Christian Human Rights Group Awarded UN Accreditation After Years of Rejection

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The United Nations logo is displayed on a door at U.N. headquarters in New York February 26, 2011. |

A Christian international non-governmental organization that exists to promote religious liberties worldwide has finally received accreditation from the United Nations after its accreditation applications had been deferred numerous times since 2009.

Christian Solidarity Worldwide, which works in over 20 countries across Africa, the Middle East, Latin America and Asia to advance the cause of religious freedom and report on human rights abuses, announced on Wednesday that the 54-member U.N. Economic and Social Council voted to award the organization consultative status.

According to The Associated Press, even though CSW had applied many times over the last decade to receive accreditation, it kept getting deferred by the council's 19-member NGO committee, which is made up of a number of countries in which human rights and religious freedom violations are often committed, such Pakistan, India, China, Sudan and Turkey.

On Wednesday, a total of 28 of the council's member countries voted in favor of awarding CSW the status, while nine voted against and 12 abstained.

According to a news release, the move gives CSW "access to key U.N. human rights advocacy platforms" and the ability to organize side-events at U.N. gatherings.

"This is a significant day for CSW. U.N. accreditation will enable us to advance our work of promoting the right to freedom of religion or belief across the U.N. system. This vote is also a welcome acknowledgment of the importance of NGO contributions to the U.N.'s work," CSW Chief Executive Mervyn Thomas said in a statement. "CSW is deeply grateful to the U.N. member states who co-sponsored the resolution to grant us consultative status, and to the ECOSOC members who voted in support of our application."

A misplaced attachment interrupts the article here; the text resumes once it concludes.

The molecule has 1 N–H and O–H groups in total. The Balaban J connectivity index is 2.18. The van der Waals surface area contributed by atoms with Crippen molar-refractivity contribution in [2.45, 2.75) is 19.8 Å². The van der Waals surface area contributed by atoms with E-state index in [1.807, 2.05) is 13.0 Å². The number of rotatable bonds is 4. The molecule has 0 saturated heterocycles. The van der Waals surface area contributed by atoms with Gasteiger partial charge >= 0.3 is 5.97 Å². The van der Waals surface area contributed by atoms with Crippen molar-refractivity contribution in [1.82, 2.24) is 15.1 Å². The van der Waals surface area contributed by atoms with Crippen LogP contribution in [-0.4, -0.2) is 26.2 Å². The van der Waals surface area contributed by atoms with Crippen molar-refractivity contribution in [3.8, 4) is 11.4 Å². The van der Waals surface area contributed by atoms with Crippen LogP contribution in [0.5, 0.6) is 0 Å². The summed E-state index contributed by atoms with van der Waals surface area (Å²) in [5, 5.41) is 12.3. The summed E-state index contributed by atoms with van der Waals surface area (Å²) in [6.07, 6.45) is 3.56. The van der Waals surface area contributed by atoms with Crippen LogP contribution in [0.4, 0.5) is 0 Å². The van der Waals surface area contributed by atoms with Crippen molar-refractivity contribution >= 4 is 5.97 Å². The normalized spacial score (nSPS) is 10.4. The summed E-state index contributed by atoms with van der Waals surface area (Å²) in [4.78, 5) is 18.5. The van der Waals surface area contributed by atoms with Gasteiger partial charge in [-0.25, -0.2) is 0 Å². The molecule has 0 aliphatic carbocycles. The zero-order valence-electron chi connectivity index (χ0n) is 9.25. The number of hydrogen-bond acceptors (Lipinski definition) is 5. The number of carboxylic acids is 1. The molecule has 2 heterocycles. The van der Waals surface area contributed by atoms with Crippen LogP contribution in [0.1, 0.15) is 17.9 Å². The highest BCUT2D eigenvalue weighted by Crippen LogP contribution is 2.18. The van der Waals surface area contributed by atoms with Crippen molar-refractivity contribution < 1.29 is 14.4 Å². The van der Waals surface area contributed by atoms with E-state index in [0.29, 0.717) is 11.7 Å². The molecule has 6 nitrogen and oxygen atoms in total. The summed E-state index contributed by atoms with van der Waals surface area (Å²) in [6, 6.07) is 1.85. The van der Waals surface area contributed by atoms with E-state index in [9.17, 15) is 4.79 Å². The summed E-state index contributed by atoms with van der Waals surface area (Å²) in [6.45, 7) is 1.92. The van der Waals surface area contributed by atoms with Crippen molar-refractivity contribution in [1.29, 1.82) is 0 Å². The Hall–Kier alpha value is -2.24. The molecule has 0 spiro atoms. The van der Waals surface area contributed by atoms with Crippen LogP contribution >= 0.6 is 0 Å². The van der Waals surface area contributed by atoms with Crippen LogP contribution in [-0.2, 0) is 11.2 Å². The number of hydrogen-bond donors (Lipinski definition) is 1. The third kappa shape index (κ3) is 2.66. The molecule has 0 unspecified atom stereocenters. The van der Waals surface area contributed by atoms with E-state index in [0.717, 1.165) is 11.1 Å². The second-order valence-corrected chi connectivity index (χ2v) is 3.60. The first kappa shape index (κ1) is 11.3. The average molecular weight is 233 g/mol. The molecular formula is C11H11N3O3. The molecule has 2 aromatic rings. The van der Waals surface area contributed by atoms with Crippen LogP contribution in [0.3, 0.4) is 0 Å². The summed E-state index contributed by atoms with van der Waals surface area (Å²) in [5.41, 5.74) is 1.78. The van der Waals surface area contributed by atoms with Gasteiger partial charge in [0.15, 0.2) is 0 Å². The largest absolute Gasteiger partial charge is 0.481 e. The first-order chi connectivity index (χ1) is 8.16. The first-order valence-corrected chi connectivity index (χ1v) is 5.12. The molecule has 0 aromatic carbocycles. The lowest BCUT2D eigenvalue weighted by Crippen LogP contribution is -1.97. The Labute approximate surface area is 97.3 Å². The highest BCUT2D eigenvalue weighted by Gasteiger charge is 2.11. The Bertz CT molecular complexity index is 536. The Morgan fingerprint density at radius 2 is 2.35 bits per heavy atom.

After CSW's application was rejected in February, Thomas said that it was the U.K. Mission to the U.N. in New York that took up the effort to appeal the rejection of CSW's consultative status. The effort was led by Britain's U.N. Ambassador H.E. Matthew Rycroft.

"When a serious and credible NGO such as Christian Solidarity Worldwide is kept waiting in limbo for seven years, the system is clearly not working as it should. ... Its work is directly relevant to ECOSOC. It is in full compatibility with the aims and purposes of the U.N. charter, as well as the Universal Declaration on Human Rights and other United Nations human rights covenants," Rycroft was quoted as saying in an opening remarks to council members.

"CSW works actively to promote the aims and purposes of the charter. It even trains other civil society partners to work within the U.N. system and fully utilize U.N. mechanisms. The conclusion we draw is that the NGO committee's decisions have not been based on the merits of CSW's application."

In his statement, Thomas also thanked signatories of a joint letter that urged the council to grant CSW its accreditation.

As reported by CNS News, the council's 19-member NGO committee has long been accused of making decisions with political basis.

"While we are pleased with the outcome of today's vote, the questions raised regarding the NGO committee's tendency to repeatedly defer and deny the applications of human rights organisations need to be addressed," Thomas added.

According to the AP, the council also voted 37-0 with 16 abstentions to webcast all public meetings of the NGO committee.

According to U.S. Ambassador to U.N. Nikki Haley, the webcasts will "bring increased transparency and accountability to the United Nations" and "greatly assist organizations that stand up to oppressive governments around the world."

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